Woman In Icy Crash Wants To Thank Mystery Rescuers
RICHMOND, Minn. (WCCO) — Kathleen Hansmann is used to the 90-minute drive from her home in Wayzata to her son’s business in Richmond, where she helps out as bookkeeper.
But the winter weather made it risky business because of the slick pavement.
“The roads were really clear and all of a sudden I hit a patch of ice and just started swooshing around,” she laughed.
Sunday morning, Hansmann got way more excitement than she was expecting on Stearns County Road 22, south of Richmond.
“I thought I was going into Cedar Island Lake, which is a big lake and it would be deep,” she recalled.
Luckily, her car had one more swerve in it. She skidded into a shallow pond across the road.
It started to roll over, but did not go underwater. Now, after the crash, it sits crumpled and frozen stiff.
Locals refer to the stretch of road as, “one windy sun of a gun.” They even call the turn, “Dead Man’s Curve,” although Hansmann was not hurt. In fact, her first concern was for the $25 worth of bake sale cookies in the back seat.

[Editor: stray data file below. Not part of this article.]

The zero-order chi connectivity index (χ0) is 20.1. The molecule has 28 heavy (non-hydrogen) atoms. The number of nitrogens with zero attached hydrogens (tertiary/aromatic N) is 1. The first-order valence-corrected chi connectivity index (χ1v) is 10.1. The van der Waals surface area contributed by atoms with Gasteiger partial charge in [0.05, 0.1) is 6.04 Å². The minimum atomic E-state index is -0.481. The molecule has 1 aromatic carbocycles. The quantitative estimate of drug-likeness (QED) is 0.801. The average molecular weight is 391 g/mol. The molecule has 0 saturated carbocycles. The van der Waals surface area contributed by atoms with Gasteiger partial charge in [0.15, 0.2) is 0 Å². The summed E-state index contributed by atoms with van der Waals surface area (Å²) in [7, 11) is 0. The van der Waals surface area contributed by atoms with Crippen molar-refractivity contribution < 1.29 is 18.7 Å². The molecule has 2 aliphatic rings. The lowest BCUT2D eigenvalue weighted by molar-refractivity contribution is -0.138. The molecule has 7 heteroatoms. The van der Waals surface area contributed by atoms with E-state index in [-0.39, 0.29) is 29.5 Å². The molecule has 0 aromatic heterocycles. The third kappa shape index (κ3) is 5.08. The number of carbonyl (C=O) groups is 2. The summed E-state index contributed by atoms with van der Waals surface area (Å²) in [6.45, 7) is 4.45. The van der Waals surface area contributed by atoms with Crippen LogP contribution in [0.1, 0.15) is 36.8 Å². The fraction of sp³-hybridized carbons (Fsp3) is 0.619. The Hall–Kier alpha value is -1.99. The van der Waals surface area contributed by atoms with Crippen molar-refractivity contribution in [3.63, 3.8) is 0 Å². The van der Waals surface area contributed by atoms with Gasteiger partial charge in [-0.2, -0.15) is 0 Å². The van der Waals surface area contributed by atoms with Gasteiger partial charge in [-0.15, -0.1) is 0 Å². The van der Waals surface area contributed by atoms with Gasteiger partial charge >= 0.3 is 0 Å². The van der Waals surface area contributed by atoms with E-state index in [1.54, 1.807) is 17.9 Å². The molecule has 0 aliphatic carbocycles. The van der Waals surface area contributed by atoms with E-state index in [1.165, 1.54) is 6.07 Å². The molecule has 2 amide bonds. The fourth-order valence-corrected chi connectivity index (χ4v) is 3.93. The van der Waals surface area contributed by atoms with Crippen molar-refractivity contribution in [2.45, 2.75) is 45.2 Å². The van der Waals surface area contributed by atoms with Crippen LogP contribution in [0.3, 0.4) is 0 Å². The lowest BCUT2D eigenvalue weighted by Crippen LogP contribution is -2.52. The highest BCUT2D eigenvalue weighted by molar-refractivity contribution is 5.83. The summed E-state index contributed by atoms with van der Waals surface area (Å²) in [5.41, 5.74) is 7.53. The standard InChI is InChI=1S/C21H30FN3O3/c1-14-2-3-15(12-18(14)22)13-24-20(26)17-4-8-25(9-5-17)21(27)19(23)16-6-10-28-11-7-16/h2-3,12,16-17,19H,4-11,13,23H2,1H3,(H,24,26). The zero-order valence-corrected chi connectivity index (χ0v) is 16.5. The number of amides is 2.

Spotting the wreck, three men lifted Hansmann out of the ice water that was filling her upended car.
She remembers they were wearing purple.
“I think they were on their way to a Viking game,” she said. “They were my angels, yes, they sure were. I was pretty scared before they got there. So then they carried me across the ice and up the bank to the road.”
She would like to speak to them.
“I didn’t have any idea who those guys were and they were so wonderful. Yeah, I would like to thank them,” she said.
She might even share some of the bake sale cookies from St. Peter & Paul’s fundraiser. Unfortunately, the Christmas cookies that were in her back seat are a soggy mess now.
Hansmann counted 25 emergency vehicles on the scene, including sheriff’s office, fire department and medical units.
She declined the ambulance ride though, and was even back at her water aerobics class the following morning.
Hansmann said when she thought her car was going underwater she planned to stay calm, breath the trapped bubble of air inside and get the door or window open to escape. Fortunately, she didn’t have to.
WCCO-TV’s Dennis Douda Reports